Monthly Archives: June 2016

Find The Car Lease Strategies

A lease contract can be both economical and flexible if you know the options that are available to customize the contract to your personal situation and budget.

As leasing grows in popularity, banks offer more finance options to serve a broader range of shoppers. However, only experts know many of these strategies. Furthermore, the rules of leasing programs are always changing and not all lenders offer these options.

If any of these strategies sound interesting, and you want more details, check the carmaker’s Web site undercar buying tools. You can also speak with the finance and insurance officer at a dealership, but “he has a vested interest in making sure everything goes smoothly and you sign on the bottom line,” says Dave Cavano, manager of the Automobile Club of Southern California’s car-buying service. A representative from the leasing company might prove to be a more neutral source.

Here, then, are five leasing strategies from the experts that can cut costs and customize leasing for your individual situation.

1. Make multiple security deposits to reduce your interest rate.
In most leasing contracts, the security deposit is equal to one month’s payment rounded up to the nearest $50, explains Oren Weintraub, president of Authority Auto. So if your monthly payment is $425, the security deposit is $450. If you agree to pay two or more fully refundable security deposits, the leasing company reduces the interest rate (which is called money factor when leasing) because its risk is lower. A lower money factor means a reduced monthly payment.

This option isn’t available for all leasing programs, and many lenders limit the number of security deposits that you can use. However, if you have the money and you are not investing it, this strategy could save $1,000 or more over the three years of the lease. But Cavano adds: “It actually flies in the face of what leasing is all about — keeping your money liquid.”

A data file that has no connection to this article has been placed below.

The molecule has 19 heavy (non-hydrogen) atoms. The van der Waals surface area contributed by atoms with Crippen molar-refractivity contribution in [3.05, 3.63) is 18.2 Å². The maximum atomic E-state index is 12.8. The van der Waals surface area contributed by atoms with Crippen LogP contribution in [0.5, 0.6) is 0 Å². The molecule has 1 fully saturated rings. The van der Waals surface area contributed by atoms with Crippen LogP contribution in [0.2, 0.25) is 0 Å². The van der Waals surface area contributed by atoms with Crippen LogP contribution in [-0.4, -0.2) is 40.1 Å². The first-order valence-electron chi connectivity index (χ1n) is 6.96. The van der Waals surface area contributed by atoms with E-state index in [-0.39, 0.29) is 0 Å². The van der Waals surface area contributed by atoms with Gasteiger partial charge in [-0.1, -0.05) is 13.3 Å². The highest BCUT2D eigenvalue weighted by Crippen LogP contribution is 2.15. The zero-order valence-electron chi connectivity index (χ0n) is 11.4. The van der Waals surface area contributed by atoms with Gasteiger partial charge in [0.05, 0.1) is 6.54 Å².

2. One-pay leasing works for some.
A similar strategy to the multiple security deposits is the one-pay lease. A major benefit of leasing is that you know exactly what your total automotive expenses are for the length of the lease. For example, if you paid zero drive-off fees and your monthly lease payment was $350, then your total cost over three years would be $12,600. In a one-pay lease you make all the payments upfront, and the leasing company reduces your interest rate. So rather than paying $350 a month, you would pay less interest and the equivalent of $320 a month for a total of $11,520 in one lump sum. That saves $1,080.

The one-pay lease works best for people who have a lot of money, but little established credit, says Cavano. This could be a person entering the country for a short period of time, such as a student. Anyone considering this approach should also consider whether they could invest the lump sum of money more profitably elsewhere.

Weintraub occasionally mentions this strategy for people who are intending to pay cash for a luxury car. Rather than making a larger cash payment to own the car, he suggests arranging a one-pay lease, then paying for the rest of the car at the end of the lease. This allows the person to maintain some flexibility and also hold on to their money longer.

3. Continue your lease month-to-month until you are ready to get your next car.
Some people panic as the end of their lease approaches because they don’t know what car they will get next. But Swapalease Executive Vice President Scot Hall points out that most leasing companies will allow you to keep the car on a month-to-month basis.

You don’t want to do that for too long, however, Cavano points out. If you ultimately decide you want to buy the car you’ve been leasing, you might have to pay the original residual figure, which will now be outdated, and possibly too high.

Here’s why: Leasing companies set the residual figure at the beginning of the lease, and it is a prediction of what the car will be worth at that time. Forecasting company ALG sets lease residuals as a percentage of the original value of the vehicle. So, if you extend the lease, and then buy the car, you are buying the car for what it was worth several months previously.

Still, as long as you go month-to-month as a short-term fix, it can help you buy extra time in your current car. After all, it’s never a good idea to buy a car in a hurry.

4. It’s easier than you think to transfer your lease before the end of the contract.